To be clear I am absolutely not suggesting that these are issues that have escaped the speaker’s notice. Martha Lane Fox is an outstanding and effective campaigner for diversity and inclusion and the section of her talk that I have taken out of context above comes after a substantial section on the value of inclusion, focused largely on gender but with a recognition that the same issues limit the inclusion and contribution of many people on the basis of many types of difference. In truth, her views on the how and the why of what we need to change, on what those values are, are highly aligned with mine.

But that’s kind of the point.

If we are to have a new civics, enabled by the communications infrastructure that the web provides, then diversity will lie at the heart of this. Whether you take the utilitarian (not to say neo-liberal) view that inclusion and diversity drives the creation of greater value, or see it as simply a matter of justice, diversity and inclusion and acceptance of difference are central.

But at the same time the agile and flat governance models that Lane Fox advocates, to be fair in passing, for our new institution arise out the concept that “rough consensus and running code” are the way to get things done. But whose consensus matters? And how does the structural imbalance of the digital divide affect whose code gets to run first? This seems to me the central question to be resolved by this new civics. How do we use the power of web to connect communities of interest, and to provide infrastructures that allow them to act, to have agency, while at the same time ensuring inclusion.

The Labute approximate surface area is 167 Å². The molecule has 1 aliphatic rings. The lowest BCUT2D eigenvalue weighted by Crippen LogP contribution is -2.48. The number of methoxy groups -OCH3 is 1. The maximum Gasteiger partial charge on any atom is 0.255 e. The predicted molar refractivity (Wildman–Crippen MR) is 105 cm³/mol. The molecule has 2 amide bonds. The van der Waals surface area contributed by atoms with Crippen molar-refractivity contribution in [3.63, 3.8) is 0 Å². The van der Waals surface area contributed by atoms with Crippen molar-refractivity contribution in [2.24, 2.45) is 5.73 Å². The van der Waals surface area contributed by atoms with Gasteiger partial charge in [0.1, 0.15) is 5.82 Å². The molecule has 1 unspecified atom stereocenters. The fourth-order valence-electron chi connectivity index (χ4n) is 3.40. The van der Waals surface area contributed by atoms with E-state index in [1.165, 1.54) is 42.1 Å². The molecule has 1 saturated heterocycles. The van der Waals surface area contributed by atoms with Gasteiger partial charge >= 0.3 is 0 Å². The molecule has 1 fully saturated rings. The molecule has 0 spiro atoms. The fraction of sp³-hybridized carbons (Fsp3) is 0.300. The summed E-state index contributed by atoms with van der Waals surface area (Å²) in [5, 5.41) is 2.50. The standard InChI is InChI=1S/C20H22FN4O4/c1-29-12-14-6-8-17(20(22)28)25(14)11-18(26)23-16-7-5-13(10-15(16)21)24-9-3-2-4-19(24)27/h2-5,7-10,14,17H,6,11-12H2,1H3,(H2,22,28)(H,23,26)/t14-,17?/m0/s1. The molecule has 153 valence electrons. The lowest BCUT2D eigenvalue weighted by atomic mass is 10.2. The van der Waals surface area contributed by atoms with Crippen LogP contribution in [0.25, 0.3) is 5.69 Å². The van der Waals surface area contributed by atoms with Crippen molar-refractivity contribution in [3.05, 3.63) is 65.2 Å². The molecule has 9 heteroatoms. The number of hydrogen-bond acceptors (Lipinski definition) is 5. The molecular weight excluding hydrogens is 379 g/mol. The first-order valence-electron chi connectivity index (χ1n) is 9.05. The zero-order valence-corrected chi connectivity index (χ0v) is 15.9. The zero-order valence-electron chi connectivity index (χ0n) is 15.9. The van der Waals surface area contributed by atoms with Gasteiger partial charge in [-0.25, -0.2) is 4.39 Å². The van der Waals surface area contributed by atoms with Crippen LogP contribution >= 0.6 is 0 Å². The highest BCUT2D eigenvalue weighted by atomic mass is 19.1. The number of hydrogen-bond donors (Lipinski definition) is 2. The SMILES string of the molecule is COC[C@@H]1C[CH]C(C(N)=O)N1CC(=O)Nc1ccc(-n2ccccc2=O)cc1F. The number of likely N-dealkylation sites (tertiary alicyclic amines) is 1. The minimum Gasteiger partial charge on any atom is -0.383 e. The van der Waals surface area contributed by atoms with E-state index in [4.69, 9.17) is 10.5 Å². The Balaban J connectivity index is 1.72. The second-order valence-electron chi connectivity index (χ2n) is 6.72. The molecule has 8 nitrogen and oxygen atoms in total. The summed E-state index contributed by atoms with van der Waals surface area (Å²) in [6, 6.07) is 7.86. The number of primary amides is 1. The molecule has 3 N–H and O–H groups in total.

At its best the web is an infrastructure for communities, a platform that allows people to come together. Yet communities define themselves by what they have in common, and by definition exclude those who do not share those characteristics. My implicit claim above that our institutional principles are somehow more inclusive or more general than Lane Fox’s is obviously bogus. Our focus is on the research community, and therefore just as exclusive as a focus on a single nation. There are no easy answers here.

The best answer I can give is that we need multiple competing centres. “Dot Everyone” is a call for a national institution, a national resurgence even. Alone it might be successful, but even better is for it to have competition. Martha Lane Fox’s call is ambitious, but I think it’s not enough. We need many of these institutions, all expressing their values, seeking common ground to build a conversation between communities, domains, geographies and nations.

The tension between facilitating community and diversity can be a productive one if two conditions are satisfied. First that all can find communities where they belong, and secondly that the conversation between communities is just and fair. This is a huge challenge, it will require nothing less than a new global infrastructure for an inclusive politics.

It is also probably a pipe dream, another well meaning but ultimately incomplete effort to improve the world. But if the lesson we learn from colonialism is that we should never try, then we should give up now. Better is to do our best, while constantly questioning our assumptions and testing them against other’s perspectives.

As it happens, we have some new systems that are pretty good for doing that. We just need to figure out how best to use them. And that, at core, was Martha Lane Fox’s point.



Comments are closed.